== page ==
Reactive dyes or fiber reactive dyes are basically a
class of highly coloured organic substances. Reactive dyes uses a
chromophore that contains a substituent that is quite capable of a
direct reaction with a fiber substrate. It is the covalent bonds Which
the reactive dyes form with the substrates that are responsible for
attaching the reactive dye to natural fibers. These bonds makes reactive
dyes among the most permanent of dyes. Cold reactive dyes, like Cibacron
F, Procion MX, and Drimarene K, are very easy to use as they can be
applied at room temperature. Reactive dyes are the best bet for dyeing
cotton and other cellulose fibers. They are primarily used for tinting
Of late, fiber Reactive Dyes have also been developed for dyeing other
fibers but there is not much commercial success.
of the colour-
fiber Reactive Dyes can be easily said to be the
most permanent of all dye types. This is because of an unique quality,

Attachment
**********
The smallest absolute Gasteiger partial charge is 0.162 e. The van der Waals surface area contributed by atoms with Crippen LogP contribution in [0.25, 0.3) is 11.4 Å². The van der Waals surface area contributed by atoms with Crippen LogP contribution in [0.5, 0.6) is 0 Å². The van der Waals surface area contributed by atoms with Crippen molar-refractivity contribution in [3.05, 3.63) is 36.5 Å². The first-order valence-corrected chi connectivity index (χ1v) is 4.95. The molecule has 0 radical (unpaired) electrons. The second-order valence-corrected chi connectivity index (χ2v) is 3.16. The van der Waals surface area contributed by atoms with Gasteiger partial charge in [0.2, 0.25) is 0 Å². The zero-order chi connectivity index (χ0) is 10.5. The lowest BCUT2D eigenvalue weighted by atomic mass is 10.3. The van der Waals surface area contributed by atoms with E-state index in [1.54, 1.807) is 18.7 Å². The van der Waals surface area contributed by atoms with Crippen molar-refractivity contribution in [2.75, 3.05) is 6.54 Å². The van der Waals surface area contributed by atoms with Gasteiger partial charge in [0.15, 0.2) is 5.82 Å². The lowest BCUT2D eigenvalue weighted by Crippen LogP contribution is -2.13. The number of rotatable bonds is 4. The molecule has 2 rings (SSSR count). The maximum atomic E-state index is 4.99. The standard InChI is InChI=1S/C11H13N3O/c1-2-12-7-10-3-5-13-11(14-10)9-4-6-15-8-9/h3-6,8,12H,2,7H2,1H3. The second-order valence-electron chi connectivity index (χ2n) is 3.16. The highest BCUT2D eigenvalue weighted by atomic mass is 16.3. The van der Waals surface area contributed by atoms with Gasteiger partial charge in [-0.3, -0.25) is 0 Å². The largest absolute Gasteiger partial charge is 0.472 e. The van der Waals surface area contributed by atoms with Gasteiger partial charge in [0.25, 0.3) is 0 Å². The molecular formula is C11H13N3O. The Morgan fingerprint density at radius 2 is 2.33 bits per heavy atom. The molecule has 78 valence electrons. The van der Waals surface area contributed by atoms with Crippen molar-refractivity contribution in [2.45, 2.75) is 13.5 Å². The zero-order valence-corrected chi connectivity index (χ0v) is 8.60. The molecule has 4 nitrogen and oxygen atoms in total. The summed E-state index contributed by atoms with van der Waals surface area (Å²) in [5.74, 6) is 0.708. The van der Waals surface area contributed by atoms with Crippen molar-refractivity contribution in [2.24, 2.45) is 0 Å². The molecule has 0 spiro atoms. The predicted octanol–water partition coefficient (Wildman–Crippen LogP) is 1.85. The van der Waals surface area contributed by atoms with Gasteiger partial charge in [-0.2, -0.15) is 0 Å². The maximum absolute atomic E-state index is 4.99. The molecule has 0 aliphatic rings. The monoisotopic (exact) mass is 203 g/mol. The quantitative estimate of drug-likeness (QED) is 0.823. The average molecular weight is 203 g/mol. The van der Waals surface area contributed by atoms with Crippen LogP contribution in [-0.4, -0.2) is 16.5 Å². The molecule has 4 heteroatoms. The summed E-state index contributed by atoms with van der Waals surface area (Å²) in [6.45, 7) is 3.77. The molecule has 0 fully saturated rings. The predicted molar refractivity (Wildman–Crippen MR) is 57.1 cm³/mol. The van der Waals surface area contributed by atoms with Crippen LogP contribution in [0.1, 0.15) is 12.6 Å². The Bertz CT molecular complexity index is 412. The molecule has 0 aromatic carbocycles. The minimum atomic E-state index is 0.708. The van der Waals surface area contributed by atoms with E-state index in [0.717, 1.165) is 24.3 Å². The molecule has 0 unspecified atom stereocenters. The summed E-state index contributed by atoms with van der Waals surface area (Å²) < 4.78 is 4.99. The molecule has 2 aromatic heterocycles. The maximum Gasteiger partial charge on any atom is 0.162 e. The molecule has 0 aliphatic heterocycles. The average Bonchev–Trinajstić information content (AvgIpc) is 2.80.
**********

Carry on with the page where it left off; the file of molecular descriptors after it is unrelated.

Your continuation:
unlike other dyes, it can actually form a covalent bond with the
Substrate (cellulose or protein molecule). After the formation of the
bond, there is only one molecule, as the molecule of the is now part of
the cellulose fiber molecule.
The fibers that are dyed with reactive dyes can be safely
dyed even with white garments without the danger of colouring it.
The chemical bonds as explained above significantly
improves the product's colour stability and washability. Thus, no doubt
reactive dying of cotton is presently the most popular textile dying
process in the world.
There are mainly three types of reactive dyes. They
Vinylsulphone Dyes are moderately reactive. The dyeing
temperature is generally 600C and pH is 11.5 that gets applied by
utilising a mixture of soda ash and caustic soda. These dyes show
excellent fixation properties under proper alkaline condition. A typical
example is the Remazol Black B (CI Reactive Black 5)
Normally these dyes are less reactive than vinylsulphone
dyes. Reaction can take place in more energetic reaction conditions.
That is typically 800C and pH value of 10.5, are essential for a proper
fixation on cellulosic fibers. A typical monochlorotriazine dye is shown
(Monochloro-s-triazine dye (Procion Red H-3B, C.I. Reactive Red 3)
A Bi-functional dye is a form of reactive dye that shows more
than one type of reactive group in the molecule. These reactive dyes are
designed in such a manner to have the capacity to react with the fiber
in more than a single way.